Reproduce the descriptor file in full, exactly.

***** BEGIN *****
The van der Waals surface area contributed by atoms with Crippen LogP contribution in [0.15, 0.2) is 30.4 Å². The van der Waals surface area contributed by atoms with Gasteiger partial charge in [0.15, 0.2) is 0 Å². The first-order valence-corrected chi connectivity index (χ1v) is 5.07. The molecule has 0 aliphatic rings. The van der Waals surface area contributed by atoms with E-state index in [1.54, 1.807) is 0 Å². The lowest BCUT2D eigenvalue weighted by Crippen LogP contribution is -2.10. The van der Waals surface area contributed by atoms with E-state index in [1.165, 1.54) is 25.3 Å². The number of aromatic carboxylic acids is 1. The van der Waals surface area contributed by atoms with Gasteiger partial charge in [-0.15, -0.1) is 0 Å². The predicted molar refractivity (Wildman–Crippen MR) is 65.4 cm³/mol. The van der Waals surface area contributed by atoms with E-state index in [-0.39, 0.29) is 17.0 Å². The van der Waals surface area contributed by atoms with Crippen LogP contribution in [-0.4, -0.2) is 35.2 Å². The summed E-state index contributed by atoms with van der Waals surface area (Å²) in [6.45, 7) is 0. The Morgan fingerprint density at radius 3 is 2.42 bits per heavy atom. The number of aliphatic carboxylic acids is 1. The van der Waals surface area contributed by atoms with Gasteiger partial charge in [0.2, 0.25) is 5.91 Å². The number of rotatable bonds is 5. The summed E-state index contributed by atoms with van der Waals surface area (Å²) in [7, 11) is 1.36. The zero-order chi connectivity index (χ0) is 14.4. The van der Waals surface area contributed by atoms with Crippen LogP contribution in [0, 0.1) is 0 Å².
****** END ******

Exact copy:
The van der Waals surface area contributed by atoms with Crippen LogP contribution in [0.15, 0.2) is 30.4 Å². The van der Waals surface area contributed by atoms with Gasteiger partial charge in [0.15, 0.2) is 0 Å². The first-order valence-corrected chi connectivity index (χ1v) is 5.07. The molecule has 0 aliphatic rings. The van der Waals surface area contributed by atoms with E-state index in [1.54, 1.807) is 0 Å². The lowest BCUT2D eigenvalue weighted by Crippen LogP contribution is -2.10. The van der Waals surface area contributed by atoms with E-state index in [1.165, 1.54) is 25.3 Å². The number of aromatic carboxylic acids is 1. The van der Waals surface area contributed by atoms with Gasteiger partial charge in [-0.15, -0.1) is 0 Å². The predicted molar refractivity (Wildman–Crippen MR) is 65.4 cm³/mol. The van der Waals surface area contributed by atoms with E-state index in [-0.39, 0.29) is 17.0 Å². The van der Waals surface area contributed by atoms with Crippen LogP contribution in [-0.4, -0.2) is 35.2 Å². The summed E-state index contributed by atoms with van der Waals surface area (Å²) in [6.45, 7) is 0. The Morgan fingerprint density at radius 3 is 2.42 bits per heavy atom. The number of aliphatic carboxylic acids is 1. The van der Waals surface area contributed by atoms with Gasteiger partial charge in [0.2, 0.25) is 5.91 Å². The number of rotatable bonds is 5. The summed E-state index contributed by atoms with van der Waals surface area (Å²) in [7, 11) is 1.36. The zero-order chi connectivity index (χ0) is 14.4. The van der Waals surface area contributed by atoms with Crippen LogP contribution in [0, 0.1) is 0 Å².